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THE PSYCHEDELIC ENSEMBLE

Neo-Prog • United States


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The Psychedelic Ensemble biography
Founded in New York, USA in 2009

With over 30 years experience in the music industry, the multi-instrumentalist known as THE PSYCHEDELIC ENSEMBLE (Craig First ???) has garnered numerous awards including more than 20 ASCAP awards and many others. Having worked as a performer, composer, and arranger with many preeminent musicians worldwide, the artist has recently released five solo albums under the moniker of THE PSYCHEDELIC ENSEMBLE.

In 2009, Musea Records released the debut album, "The Art of Madness". Nominated Best Debut Album at ProgAwards, the album reached top rankings on polls and charts worldwide. 2010 saw the release of "The Myth of Dying". Nominated Best Foreign Record and Best Production at ProgAwards, the album also reached top rankings on charts and polls around the globe coming in at No. 29 on the 2010 Global Progressive Rock Poll Top 100. In 2011 "The Dream of the Magic Jongleur" was released. A progressive rock album that combines symphonic prog and fusion styles. "The Dream of the Magic Jongleur" fuses a complex collection of songs with a beautiful collection of original artworks produced for the album. Nominated for Best Keyboard Performance (Album) and Best Keyboard Solo (The Riddle) by "The Proggies" awards, the album reached many critics' 2011 Top 10 lists including No. 1 (Alex Torres, Dutch Progressive Rock Page), No. 2 (Jon Neudorf, Sea of Tranquility), No. 3 (Gert Hulshof, Dutch Progressive Rock Page), Top 10 Progressive News Germany, Editors' Choice (Wild Thing magazine, Greece), No. 9 (ProgLog Afterglow), the Top 100 Global Progressive Rock Poll, and additional polls worldwide. In 2013 the fourth release appeared from THE PSYCHEDELIC ENSEMBLE, "The Tale of the Golden King". A 72-minute concept, THE PSYCHEDELIC ENSEMBLE is joined on selected tracks by orchestra and vocalist Ann Caren. The album was included on over 20 Top and Best of 2013 polls and charts.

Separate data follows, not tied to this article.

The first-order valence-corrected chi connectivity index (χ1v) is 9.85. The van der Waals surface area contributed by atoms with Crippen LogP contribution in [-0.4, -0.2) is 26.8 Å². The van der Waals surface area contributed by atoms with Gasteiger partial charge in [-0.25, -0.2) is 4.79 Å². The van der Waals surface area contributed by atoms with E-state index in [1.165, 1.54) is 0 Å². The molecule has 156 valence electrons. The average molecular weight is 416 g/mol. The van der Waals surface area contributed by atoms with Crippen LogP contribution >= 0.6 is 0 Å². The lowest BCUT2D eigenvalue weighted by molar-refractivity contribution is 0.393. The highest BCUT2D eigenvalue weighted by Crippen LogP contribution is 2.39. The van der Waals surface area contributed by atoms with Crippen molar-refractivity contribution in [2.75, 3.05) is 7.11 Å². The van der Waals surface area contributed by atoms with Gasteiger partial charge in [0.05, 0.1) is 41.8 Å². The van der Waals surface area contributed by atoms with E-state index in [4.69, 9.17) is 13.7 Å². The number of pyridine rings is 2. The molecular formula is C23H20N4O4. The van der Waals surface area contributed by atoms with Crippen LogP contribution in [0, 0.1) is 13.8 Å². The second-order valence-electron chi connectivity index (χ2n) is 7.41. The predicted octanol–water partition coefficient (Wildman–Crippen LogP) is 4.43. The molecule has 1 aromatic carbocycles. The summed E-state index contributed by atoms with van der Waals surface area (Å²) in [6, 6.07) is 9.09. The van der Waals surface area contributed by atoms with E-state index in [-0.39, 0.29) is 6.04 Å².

In 2015 comes the new release, "The Sunstone". The spellbinding 62-minute concept includes the return of vocalist Ann Caren and guest appearances from Michael Wilk of Steppenwolf and others.

The music of THE PSYCHEDELIC ENSEMBLE combines progressive rock, symphonic rock, fusion, and classical styles. All five albums present complex concepts in gapless fashion. Each album is a musical journey through inventive terrains. The drama of each album unfolds in complex performances and compositions. While creating the effect of a large ensemble, the music is, ...
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THE PSYCHEDELIC ENSEMBLE discography


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THE PSYCHEDELIC ENSEMBLE top albums (CD, LP, MC, SACD, DVD-A, Digital Media Download)

3.46 | 70 ratings